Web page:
Just before the plane crash last month in western Alaska that killed four people and injured six, witnesses on the ground saw the Cessna 208 fly low over the St. Marys airport and out of view.
The witnesses were so concerned about the single-engine passenger plane's low altitude and the direction it was flying that they tried to radio the pilot. There was no response.
Those new details, from an ongoing investigation into the crash's cause, come from a National Transportation Safety Board preliminary report published online late Monday. Investigators with the NTSB and Federal Aviation Administration have spent the days since the crash poring over the wreckage and interviewing witnesses, including the recovering survivors.
According to the FAA, the mishap was the third in 2013 for Hageland Aviation Services, which is owned by Era Alaska. Killed in the crash were pilot Terry Hansen, 68, and passengers Rose Polty, 57; Richard Polty, 65; and Wyatt Coffee, 5 months old.
According to the NTSB report, the flight took off from Bethel about 5:40 p.m. Nov. 29 with plans to land in Mountain Village first, then St. Marys. But the weather was growing worse and the flight was operating under visual flight rules, meaning the pilot was not allowed to head into conditions in which he could not see. The plane was diverted to St. Marys, the NTSB report says.
"Witnesses on the ground at St. Marys reported seeing the airplane fly over the airport at low altitude, traveling in a southeasterly direction. They continued to watch the airplane travel away from the airport, until its rotating beacon disappeared," the report says. "Being concerned about the direction and altitude the airplane was flying, the witnesses attempted to contact the pilot on the radio, with no response."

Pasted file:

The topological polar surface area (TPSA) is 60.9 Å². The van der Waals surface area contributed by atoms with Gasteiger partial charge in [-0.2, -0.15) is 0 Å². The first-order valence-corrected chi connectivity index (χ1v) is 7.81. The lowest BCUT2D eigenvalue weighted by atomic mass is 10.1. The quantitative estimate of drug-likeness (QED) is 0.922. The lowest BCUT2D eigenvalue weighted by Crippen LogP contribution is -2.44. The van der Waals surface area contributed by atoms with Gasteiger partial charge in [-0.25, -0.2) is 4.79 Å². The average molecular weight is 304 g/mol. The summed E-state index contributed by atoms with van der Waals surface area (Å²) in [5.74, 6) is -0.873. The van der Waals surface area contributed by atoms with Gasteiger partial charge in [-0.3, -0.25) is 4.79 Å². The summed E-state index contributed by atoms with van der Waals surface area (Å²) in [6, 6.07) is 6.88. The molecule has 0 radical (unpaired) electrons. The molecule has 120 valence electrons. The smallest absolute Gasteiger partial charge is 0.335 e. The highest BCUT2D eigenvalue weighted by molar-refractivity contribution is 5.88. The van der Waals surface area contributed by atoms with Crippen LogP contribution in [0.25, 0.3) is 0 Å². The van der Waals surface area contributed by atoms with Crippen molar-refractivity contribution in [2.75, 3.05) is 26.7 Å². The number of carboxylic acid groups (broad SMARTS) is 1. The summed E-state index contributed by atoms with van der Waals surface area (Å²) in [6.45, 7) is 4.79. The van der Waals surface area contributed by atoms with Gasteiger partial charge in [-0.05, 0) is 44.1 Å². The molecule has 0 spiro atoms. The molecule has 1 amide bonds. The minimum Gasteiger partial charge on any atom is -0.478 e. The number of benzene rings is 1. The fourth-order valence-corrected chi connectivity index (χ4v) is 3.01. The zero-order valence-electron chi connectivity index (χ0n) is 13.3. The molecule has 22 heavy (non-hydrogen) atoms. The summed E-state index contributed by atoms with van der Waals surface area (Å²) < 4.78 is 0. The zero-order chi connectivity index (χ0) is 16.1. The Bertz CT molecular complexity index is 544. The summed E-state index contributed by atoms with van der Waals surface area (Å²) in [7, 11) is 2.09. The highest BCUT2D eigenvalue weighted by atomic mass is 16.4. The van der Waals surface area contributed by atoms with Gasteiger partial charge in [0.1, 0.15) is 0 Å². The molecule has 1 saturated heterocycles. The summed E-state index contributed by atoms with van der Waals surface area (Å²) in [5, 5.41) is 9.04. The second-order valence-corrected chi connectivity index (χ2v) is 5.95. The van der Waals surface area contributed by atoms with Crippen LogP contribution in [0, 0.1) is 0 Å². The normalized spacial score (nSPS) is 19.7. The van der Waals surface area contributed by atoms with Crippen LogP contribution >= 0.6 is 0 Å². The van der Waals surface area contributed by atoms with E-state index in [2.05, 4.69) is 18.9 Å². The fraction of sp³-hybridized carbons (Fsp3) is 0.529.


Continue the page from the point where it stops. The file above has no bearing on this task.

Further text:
Moments later, the pilot of another airplane reported an emergency locator transmitter signaling the crash somewhere in the St. Marys area, the report says.
Villagers scrambled to get to the crash site along with Alaska State Troopers amid freezing rain and a low cloud ceiling, a troopers spokeswoman said. One of the survivors, Melanie Coffee, had left the plane wreckage after trying unsuccessfully to resuscitate her baby and helped guide the rescuers through fog to the other survivors, according to a village police officer.
They found the plane about an hour after it crashed, roughly one mile southeast of St. Marys. Hansen, the pilot, and two passengers died at the crash site, and another passenger died after making it to a village clinic, the NTSB said.
Melanie Coffee, 25, and fellow survivors Kylan Johnson, 14; Pauline Johnson, 37; Garrett Moses, 30; Tanya Lawrence, 35; and Shannon Lawrence were flown to Anchorage for medical treatment. All were either released from medical care or listed in fair condition several days later.
The investigation into a specific cause for the crash continues.